For as nice and as powerful as ACF is, it’s not without it’s shortcomings (but I guess that could be said about any software). For the purposes of this post, though, this is the software about which I’m discussing.

Specifically, I’m talking about the following scenario:

  1. You have a repeater field that’s defined programmatically and thus doesn’t show up in the WordPress administration area,
  2. The data contained within the repeater field is so much that it exceeds the amount of data that can be efficiently stored in the postmeta table.

I was going to cover each of these in one post but given that they aren’t really related, it seems to make most sense to separate the content.

In this post, I’m going to cover how to import a programmatically defined ACF group. And in the next post, I’ll talk about solutions for migrating data into its own table.

Import Programmatically Defined ACF Data

One of the biggest strengths in ACF is the ability to create, define, and manage various groups and fields from within the WordPress administration area. Because the plugin is so flexible, though, it also allows us to define our data programmatically. This is great if you want to quickly and easily get information into the system but it’s not so great if you want to export the data for further management.

And straight from the manual:

Note: Field Groups and Fields registered via code will not be visible/editable via the “Edit Field Groups” admin page.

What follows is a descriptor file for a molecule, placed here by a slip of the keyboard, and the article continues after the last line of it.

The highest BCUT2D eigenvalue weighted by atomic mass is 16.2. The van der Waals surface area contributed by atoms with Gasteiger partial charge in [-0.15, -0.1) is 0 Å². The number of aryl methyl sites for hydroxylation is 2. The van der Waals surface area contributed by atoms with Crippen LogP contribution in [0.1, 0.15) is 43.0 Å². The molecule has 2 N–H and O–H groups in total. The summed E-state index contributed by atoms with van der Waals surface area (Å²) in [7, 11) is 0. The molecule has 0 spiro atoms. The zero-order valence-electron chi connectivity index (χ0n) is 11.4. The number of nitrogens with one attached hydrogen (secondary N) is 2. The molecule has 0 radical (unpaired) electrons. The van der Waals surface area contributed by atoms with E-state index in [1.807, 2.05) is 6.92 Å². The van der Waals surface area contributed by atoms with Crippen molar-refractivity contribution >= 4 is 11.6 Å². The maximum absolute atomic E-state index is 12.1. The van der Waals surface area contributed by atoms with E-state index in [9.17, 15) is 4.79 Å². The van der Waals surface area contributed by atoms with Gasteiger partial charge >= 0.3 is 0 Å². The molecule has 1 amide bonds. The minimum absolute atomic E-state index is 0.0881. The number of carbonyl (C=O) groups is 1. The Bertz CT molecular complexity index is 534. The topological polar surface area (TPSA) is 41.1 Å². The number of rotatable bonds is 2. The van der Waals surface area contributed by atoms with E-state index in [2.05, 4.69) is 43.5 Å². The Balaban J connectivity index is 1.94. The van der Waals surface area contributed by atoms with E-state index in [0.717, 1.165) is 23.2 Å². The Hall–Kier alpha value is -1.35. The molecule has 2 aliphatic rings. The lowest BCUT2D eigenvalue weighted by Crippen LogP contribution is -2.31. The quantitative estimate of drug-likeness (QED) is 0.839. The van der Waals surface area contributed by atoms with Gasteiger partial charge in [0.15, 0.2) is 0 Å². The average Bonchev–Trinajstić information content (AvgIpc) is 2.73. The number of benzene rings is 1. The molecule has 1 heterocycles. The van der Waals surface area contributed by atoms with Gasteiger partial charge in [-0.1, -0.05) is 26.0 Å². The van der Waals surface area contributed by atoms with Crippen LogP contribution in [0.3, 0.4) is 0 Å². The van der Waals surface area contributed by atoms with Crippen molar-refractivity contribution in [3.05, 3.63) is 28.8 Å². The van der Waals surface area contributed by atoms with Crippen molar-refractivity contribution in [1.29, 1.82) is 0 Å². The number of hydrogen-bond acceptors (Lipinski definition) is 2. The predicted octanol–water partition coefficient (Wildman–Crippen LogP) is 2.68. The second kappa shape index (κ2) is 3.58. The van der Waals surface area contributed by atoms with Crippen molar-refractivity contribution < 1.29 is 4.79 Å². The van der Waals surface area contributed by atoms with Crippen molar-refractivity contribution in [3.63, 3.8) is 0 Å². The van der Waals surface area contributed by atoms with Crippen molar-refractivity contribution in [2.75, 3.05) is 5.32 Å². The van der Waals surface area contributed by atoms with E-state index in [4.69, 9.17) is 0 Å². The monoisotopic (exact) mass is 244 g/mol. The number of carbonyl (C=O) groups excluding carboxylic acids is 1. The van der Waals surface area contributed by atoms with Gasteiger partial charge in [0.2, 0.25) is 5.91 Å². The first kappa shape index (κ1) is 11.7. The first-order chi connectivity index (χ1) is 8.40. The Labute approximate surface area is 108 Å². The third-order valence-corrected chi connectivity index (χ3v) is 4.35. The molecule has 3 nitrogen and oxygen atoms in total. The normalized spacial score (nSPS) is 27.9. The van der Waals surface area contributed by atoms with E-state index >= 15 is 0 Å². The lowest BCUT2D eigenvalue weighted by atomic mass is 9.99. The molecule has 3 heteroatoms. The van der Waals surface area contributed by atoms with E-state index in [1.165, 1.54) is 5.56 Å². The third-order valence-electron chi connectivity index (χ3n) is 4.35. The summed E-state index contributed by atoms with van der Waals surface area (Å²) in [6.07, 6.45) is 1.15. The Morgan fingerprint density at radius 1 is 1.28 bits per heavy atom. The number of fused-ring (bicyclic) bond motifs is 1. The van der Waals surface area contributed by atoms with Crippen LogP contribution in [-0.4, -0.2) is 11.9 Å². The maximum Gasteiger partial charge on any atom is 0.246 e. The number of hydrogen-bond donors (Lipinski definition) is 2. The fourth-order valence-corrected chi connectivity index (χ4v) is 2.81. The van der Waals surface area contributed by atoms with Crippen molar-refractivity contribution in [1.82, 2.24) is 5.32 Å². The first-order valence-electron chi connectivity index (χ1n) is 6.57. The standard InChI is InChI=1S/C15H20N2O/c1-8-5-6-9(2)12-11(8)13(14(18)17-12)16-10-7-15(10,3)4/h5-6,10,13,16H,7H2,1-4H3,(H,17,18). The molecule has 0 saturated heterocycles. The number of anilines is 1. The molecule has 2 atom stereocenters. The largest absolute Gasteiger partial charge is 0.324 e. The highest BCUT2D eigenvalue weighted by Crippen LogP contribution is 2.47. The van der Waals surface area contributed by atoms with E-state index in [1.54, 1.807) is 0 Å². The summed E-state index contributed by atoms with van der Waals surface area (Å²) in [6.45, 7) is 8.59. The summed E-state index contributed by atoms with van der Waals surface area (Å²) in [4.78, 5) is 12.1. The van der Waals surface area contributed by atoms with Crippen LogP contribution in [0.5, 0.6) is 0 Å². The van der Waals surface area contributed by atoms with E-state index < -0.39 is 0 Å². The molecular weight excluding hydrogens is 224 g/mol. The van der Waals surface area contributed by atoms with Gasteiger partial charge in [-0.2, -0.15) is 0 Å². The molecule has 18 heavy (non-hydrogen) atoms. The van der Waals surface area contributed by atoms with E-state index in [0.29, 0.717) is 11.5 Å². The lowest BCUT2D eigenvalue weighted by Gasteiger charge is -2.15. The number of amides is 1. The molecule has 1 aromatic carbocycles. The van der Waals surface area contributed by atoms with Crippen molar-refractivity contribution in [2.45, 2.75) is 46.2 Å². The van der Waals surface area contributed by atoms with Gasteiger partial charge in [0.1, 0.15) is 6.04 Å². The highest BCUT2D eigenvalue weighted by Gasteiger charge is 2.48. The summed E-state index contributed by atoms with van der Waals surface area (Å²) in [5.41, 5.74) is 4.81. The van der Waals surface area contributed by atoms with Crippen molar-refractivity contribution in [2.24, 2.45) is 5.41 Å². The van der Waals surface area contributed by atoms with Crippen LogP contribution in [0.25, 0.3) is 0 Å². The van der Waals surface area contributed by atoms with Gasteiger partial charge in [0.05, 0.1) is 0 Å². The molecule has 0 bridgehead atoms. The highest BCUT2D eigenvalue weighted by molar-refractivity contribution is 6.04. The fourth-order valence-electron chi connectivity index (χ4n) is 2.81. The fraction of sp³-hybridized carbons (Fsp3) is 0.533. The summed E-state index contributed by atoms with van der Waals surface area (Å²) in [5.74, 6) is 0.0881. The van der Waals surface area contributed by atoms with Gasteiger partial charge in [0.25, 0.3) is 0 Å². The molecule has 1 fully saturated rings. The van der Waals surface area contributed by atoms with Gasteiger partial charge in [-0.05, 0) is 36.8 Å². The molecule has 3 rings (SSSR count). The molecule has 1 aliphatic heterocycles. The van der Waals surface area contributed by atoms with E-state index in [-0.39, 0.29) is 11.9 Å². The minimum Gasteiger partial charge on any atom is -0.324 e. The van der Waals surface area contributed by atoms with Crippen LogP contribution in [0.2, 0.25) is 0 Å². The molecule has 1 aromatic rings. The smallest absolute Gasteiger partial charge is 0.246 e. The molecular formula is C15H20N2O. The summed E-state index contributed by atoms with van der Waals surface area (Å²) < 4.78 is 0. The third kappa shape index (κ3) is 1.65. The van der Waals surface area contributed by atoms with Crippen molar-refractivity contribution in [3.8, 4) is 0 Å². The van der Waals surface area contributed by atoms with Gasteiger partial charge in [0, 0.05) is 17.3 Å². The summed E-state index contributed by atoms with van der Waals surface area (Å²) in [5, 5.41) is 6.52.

Bummer, right?

Recall, though, that ACF manages all of its exported data in JSON format. If we want to make these groups and their associated fields accessible and manageable from within the WordPress administration area then why not do the following:

  1. Convert the programmatic output into a JSON file,
  2. Import said JSON file into WordPress,
  3. Tweak as necessary.

To do this, I’m assuming you’re familiar with some of the ACF API functions (and if you’re not, no big deal as it’s easy enough to read through the source code to following along).

Convert Programmatic Data to JSON

Whenever we’re working with defining a group with various fields – in this case, a repeater – then your codebase will likely have a call to the acf_add_local_field_group function.

From the manual, an example of this code may look like this:

    'key' => 'group_1',
    'title' => 'My Group',
    'fields' => array (
        array (
            'key' => 'field_1',
            'label' => 'Sub Title',
            'name' => 'sub_title',
            'type' => 'text',
            'prefix' => '',
            'instructions' => '',
            'required' => 0,
            'conditional_logic' => 0,
            'wrapper' => array (
                'width' => '',
                'class' => '',
                'id' => '',
            'default_value' => '',
            'placeholder' => '',
            'prepend' => '',
            'append' => '',
            'maxlength' => '',
            'readonly' => 0,
            'disabled' => 0,
    'location' => array (
        array (
            array (